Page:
# Does light speed apply to all waves traveling in vacuum?

by Crazy Tosser
Tags: apply, light, speed, traveling, vacuum, waves
 P: 175 Seriosly, waves have different frequencies, and light is somewhere in the middle of the EM spectrum, then maybe the right or left side could travel faster than c
 P: 277 Light is generally the term used to refer to electromagnetc waves in the visual spectrum (but its really the same as other E&M waves, just at different energies). They all behave generally the same, i.e. all E&M waves travel at the speed of light.
 P: 87 All massless waves (and all massless particles) travel at the speed of light.
 PF Gold P: 8,964 Does light speed apply to all waves traveling in vacuum? That includes gravity, by the way. I think that in one regard, you can say that not all waves travel at c in vacuum, but I'm not sure if my reasoning applies. It seems to me that the matter waves associated with a particle can't do so, since the particle itself can't.
P: 816
CT, all EM waves travel at the same speed in a vacuum. As far as I am aware this is not the case when dealing with a medium in which the waves are travelling slower.

 Quote by Phlogistonian All massless waves (and all massless particles) travel at the speed of light.
If by speed of light you mean around $3\times10^8$ then I can't see how that is correct.
P: 249
 Quote by Crazy Tosser Seriosly, waves have different frequencies, and light is somewhere in the middle of the EM spectrum, then maybe the right or left side could travel faster than c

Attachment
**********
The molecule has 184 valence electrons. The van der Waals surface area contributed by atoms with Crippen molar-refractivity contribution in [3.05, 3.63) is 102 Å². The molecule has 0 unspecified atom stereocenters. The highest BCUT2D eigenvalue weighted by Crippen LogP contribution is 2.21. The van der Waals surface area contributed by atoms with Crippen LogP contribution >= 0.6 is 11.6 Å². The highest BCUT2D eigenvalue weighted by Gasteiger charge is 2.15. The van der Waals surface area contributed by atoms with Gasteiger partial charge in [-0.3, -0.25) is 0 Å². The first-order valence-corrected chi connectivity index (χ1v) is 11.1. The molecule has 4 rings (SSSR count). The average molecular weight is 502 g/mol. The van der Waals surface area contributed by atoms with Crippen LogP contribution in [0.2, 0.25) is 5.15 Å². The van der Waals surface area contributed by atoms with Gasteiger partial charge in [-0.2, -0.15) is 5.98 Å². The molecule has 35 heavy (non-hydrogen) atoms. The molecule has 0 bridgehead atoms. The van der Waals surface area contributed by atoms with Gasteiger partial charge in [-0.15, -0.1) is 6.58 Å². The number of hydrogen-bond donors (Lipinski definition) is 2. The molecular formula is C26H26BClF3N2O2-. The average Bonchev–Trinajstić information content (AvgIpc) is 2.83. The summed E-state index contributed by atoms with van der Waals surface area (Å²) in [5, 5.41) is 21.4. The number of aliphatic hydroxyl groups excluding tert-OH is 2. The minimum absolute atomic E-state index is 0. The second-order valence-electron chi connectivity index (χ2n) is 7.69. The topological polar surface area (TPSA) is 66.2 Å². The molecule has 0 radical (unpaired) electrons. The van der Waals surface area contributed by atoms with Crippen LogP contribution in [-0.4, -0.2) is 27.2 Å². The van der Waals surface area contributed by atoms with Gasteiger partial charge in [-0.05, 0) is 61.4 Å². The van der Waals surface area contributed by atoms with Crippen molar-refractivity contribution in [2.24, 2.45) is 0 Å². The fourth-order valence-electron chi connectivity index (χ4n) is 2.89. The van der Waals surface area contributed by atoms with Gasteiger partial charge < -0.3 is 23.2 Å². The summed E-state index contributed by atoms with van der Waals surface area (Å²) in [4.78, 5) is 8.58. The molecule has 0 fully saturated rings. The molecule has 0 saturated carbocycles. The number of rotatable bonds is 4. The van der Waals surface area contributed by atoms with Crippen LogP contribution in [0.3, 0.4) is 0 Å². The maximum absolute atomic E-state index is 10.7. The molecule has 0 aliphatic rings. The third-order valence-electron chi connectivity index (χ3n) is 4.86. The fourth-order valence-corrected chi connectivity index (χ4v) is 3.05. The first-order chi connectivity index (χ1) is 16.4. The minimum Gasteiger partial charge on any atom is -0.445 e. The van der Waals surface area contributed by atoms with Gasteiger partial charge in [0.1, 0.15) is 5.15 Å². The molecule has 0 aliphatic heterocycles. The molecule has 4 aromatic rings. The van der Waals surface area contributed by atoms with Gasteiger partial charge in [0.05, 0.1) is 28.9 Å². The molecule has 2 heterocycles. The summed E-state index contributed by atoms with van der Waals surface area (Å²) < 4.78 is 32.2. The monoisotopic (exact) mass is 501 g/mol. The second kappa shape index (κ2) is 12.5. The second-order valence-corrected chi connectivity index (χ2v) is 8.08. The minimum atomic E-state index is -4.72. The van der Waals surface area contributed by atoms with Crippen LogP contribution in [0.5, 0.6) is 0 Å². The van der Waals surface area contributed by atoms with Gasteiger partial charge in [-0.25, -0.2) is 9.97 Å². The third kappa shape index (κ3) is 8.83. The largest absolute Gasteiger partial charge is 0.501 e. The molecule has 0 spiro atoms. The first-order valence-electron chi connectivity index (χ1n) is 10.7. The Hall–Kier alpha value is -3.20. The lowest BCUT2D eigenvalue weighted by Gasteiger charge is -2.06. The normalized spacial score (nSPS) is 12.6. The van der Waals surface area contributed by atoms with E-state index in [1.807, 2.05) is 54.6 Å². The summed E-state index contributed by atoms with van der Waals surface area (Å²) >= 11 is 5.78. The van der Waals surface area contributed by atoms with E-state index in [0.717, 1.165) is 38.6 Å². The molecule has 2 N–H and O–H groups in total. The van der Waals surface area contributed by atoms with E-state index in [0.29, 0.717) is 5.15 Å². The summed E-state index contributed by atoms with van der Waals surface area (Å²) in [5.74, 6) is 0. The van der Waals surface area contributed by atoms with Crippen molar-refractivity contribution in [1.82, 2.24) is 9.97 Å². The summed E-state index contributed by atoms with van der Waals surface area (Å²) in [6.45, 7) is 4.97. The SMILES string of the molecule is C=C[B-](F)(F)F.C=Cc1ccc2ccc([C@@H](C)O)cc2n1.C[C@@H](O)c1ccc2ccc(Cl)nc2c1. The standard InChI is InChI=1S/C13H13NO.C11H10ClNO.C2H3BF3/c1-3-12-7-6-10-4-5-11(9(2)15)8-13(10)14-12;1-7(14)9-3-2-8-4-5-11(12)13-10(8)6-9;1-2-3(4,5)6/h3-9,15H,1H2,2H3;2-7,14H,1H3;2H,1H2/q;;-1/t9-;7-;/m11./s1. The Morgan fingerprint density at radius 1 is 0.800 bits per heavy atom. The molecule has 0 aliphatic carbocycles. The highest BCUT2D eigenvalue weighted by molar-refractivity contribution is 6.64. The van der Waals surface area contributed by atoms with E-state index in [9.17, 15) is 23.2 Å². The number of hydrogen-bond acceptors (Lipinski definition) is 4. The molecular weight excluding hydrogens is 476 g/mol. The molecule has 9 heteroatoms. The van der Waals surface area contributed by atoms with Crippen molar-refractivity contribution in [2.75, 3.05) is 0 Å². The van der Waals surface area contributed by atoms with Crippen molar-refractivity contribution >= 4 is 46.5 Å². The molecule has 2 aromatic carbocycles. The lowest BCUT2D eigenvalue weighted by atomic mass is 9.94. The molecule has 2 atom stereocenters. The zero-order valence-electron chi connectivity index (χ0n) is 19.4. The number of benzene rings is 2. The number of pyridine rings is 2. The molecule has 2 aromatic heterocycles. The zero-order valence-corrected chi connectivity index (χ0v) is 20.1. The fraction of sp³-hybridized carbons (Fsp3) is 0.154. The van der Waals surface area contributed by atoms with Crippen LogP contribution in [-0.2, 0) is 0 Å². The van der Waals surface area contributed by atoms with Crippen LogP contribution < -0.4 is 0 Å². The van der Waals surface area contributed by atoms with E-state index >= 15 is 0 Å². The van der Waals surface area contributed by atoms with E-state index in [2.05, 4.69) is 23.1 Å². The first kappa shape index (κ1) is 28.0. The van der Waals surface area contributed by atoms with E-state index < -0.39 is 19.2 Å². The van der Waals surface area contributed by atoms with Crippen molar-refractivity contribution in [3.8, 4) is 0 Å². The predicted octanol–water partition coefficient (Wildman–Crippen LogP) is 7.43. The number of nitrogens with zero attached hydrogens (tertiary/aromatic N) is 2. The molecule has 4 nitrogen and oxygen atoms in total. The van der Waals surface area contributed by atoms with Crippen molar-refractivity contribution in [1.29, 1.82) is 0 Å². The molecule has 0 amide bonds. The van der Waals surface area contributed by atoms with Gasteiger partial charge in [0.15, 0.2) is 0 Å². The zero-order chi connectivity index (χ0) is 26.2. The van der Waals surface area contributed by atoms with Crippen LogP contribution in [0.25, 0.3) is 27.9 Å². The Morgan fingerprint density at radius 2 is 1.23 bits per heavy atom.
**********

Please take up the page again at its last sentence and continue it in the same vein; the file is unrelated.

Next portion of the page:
The phase velocity of a wave is a product of the frequency and wavelength:

L*f=v

The electromagnetic wave equation has solutions with different frequences, but the wavelength must be inversely proportional to the frequency, so the product is always the same:

L*f=c
P: 422
 Quote by Danger That includes gravity, by the way. I think that in one regard, you can say that not all waves travel at c in vacuum, but I'm not sure if my reasoning applies. It seems to me that the matter waves associated with a particle can't do so, since the particle itself can't.

Has it been experimentally proven that gravity waves travel at the speed of light.
P: 87
 Quote by _Mayday_ If by speed of light you mean around $3\times10^8$ then I can't see how that is correct.
The original question was about waves in a vacuum.
P: 816
 Quote by Phlogistonian The original question was about waves in a vacuum.
That doesn't make what you said correct.
P: 87
 Quote by _Mayday_ That doesn't make what you said correct.
You can think what you want. I won't engage in a pointless argument over semantics.
 P: 175 Well, how about traveling slower than the speed of light? If you are in a car that's goin at 100mph and you light a flashlight backwards, does the light travel at c-(100mph)?
Emeritus
PF Gold
P: 29,243
 Quote by Crazy Tosser Well, how about traveling slower than the speed of light? If you are in a car that's goin at 100mph and you light a flashlight backwards, does the light travel at c-(100mph)?

http://hyperphysics.phy-astr.gsu.edu...iv/einvel.html

The speed of light is constant in all inertial frames, no matter the speed of the source.

Zz.
P: 2,251
 Quote by bassplayer142 Has it been experimentally proven that gravity waves travel at the speed of light.
only to within 20%, IIRC.
P: 286
 Quote by Crazy Tosser Well, how about traveling slower than the speed of light? If you are in a car that's goin at 100mph and you light a flashlight backwards, does the light travel at c-(100mph)?
Excellent question, CT, and the answer is very important (ZapperZ already mentioned it). Make sure to keep reading every text you can get your hands on, because we've all asked this question at one time or another; if you can accept the true answer it will blow your mind.

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